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Born in London, Ont. in 1902, Gaetano Alberto Lombardo grew up in a musical household, and along with his brothers Carmen, Lebert, and Victor, learned to play instruments at an early age so they could accompany their father Gaetano Sr. in his band. They all were proficient at several instruments, and Guy’s favourite was the violin.
Guy formed his first band while still a teen in grammar school, rehearsing in the back of their father’s tailor shop. At the age of 12, he got his first paid gig, performing with Carmen at a church lawn party in London, Ont. From there, the family quartet, which also featured his sister Elaine and his father, as well as other local musicians from time to time, performed regularly at the Winter Garden in London and at Port Stanley, Ont. While performing in Cleveland in 1924, he renamed The Lombardo Brothers’ Orchestra and Concert Company to The Royal Canadians. They took a two-year residency at Cleveland’s Claremont Tent, where the club owner, Louis Bleet, took the group under his wing and helped tailor their sound to the accomodate the varied requests from the club’s patrons. The War To End All Wars was over, and people needed something to lift their spirits, and it was these innovations to the big band sound of the day that helped contribute to Lombardo and company’s popularity.
A growing number of households at the time had a radio, and Lombardo used the new medium to his advantage. The band played on an unsponsored program on a local radio station, thereby helping develop a following for the live shows. Before the end of ’24, they travelled to Richmond, Indiana in 1924 and recorded at the Gennett Studios, the same studio that famed trumpeter Bix Beiderbecke made his legendary recordings. The Royal Canadians received mixed reviews in their earliest days, with some jazz and swing purists calling his big band sound “corny.” But those in the industry, including Louis Armstrong, encouraged them to continue on their path. Their music was characterized by several elements – the smooth vibrato of the saxophones, the emotional resonance in Carmen’s voice, and the innovative use of the tuba, all which gave the band a unique appeal. In 1927, the band moved to Chicago, where they played at the famed Granada Cafe for two years and continued expanding their audience on local radio stations. After hearing the band at a local club, a Chicago Tribune writer billed them as “creating the sweetest music this side of Heaven.”
In 1929, they began a 33-year gig playing at the Roosevelt Hotel in New York City, while taking short residencies throughout the US and back home in their native Canada. Their New Year’s Eve radio broadcasts from New York’s Waldorf Astoria continued until they made the leap to television until 1976. By the time Lombardo became a naturalized US citizen in 1938, he’d already had a string of hits, and became the first Canadian artist to top Billboard’s singles charts with a number of songs that mixed jazz and swing with a big band sound, first with “By The River St. Marie” in 1931, followed by “What’s The Reason,” “Paradise,” “Boo Hoo,” “Lost,” “Winter Wonderland,” and “Stars Fell On Alabama,” among many others.
Throughout the Second World War, they appeared on their own radio shows on all three networks, as well as in the films “Many Happy Returns,” “Stage Door Canteen,” and “No Leave, No Love.” During this time the orchestra ballooned to 16 people, and they played their first inaugural ball for FD Roosevelt, and continued doing so to Dwight Eisenhower’s term in office. They returned to the White House dance in 1985 when Ronald Reagan took office, and also played during several World Series games.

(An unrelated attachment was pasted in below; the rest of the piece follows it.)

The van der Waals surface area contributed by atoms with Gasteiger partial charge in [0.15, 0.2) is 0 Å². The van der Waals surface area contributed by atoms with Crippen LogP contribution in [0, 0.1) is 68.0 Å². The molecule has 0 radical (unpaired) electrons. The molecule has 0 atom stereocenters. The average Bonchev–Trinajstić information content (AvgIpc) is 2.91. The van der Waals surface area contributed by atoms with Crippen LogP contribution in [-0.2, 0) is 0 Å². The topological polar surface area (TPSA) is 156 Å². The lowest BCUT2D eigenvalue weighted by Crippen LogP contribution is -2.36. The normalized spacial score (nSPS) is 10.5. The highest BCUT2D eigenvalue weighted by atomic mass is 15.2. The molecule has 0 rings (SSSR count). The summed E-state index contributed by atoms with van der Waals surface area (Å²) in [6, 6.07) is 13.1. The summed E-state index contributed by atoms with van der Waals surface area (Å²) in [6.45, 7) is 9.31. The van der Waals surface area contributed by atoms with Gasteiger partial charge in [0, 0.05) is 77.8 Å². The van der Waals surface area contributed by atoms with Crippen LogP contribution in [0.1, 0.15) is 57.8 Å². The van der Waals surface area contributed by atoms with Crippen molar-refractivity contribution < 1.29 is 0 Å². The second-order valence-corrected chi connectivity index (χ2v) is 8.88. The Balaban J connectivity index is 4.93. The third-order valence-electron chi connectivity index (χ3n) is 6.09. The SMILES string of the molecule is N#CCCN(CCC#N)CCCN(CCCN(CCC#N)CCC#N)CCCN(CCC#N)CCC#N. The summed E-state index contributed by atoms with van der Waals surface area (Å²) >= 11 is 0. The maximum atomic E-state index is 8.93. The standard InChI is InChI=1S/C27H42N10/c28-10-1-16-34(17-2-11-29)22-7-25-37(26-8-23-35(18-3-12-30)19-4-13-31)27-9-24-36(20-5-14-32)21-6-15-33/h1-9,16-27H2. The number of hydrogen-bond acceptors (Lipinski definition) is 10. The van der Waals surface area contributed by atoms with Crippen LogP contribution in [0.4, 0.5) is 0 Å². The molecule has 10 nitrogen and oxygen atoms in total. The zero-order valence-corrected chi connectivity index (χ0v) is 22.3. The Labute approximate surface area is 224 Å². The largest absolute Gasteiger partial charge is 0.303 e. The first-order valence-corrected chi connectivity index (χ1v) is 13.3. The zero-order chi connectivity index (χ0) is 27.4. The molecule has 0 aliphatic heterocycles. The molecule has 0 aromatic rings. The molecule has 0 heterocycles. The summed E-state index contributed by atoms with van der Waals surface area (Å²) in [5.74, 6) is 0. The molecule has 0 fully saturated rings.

It was during the ’40s that Lombardo also took up hydroplane racing, becoming very accomplished at it and winning many races throughout North America until his last race in 1963. In the early ’50s, he also began a side project when he started producing musical shows at the Jones Beach Marine Theatre near his home at Freeport, Long Island, NY, which he continued for over two decades. But by the early ’70s his health was failing, and he began to slow down. In 1977, Lombardo fell victim to the heart ailments he’d been suffering from, and died in a Houston hospital at the age of 75 from a massive coronary.
By the time of Guy’s passing, he had recorded over 100 LPs and nearly that many 78s for Gennett, Columbia, Brunswick, and Decca Records, totalling well over 300 million records in total. The orchestra continued on for several years under the direction of several conductors, including his brother Victor. When Lebert severed his ties in 1979, the group finally dissolved. The orchestra was later revived in 1989 by Al Pierson, playing a mix of nostalgic tunes and modern arrangements, but called it quits for good less than a year later. To this day, their rendition of “Auld Lang Syne” still plays as the first song of the new year at Times Square.
In 2002, a quarter of a century after his death, Lombardo was inducted into Canada’s Music Hall of Fame, recognizing the importance of the band, and his sheer genius, whether the songs were show tunes, traditional folk songs, Italian and other national songs, or light classical pieces. That same year, he was also inducted into the Canadian Motorsport Hall of Fame for his accomplishments. In 2007, he was inducted into the Long Island Music Hall of Fame in 2007. His contributions to the music and sports worlds were also recognized when The Guy Lombardo Society was set up to preserve the music and history that he and his orchestra created. A bridge in London, Ontario, and a street in Freeport, Long Island were also named after him. A museum was opened in London in 1984 to honour him, but closed in 2007 due to a lack of funding.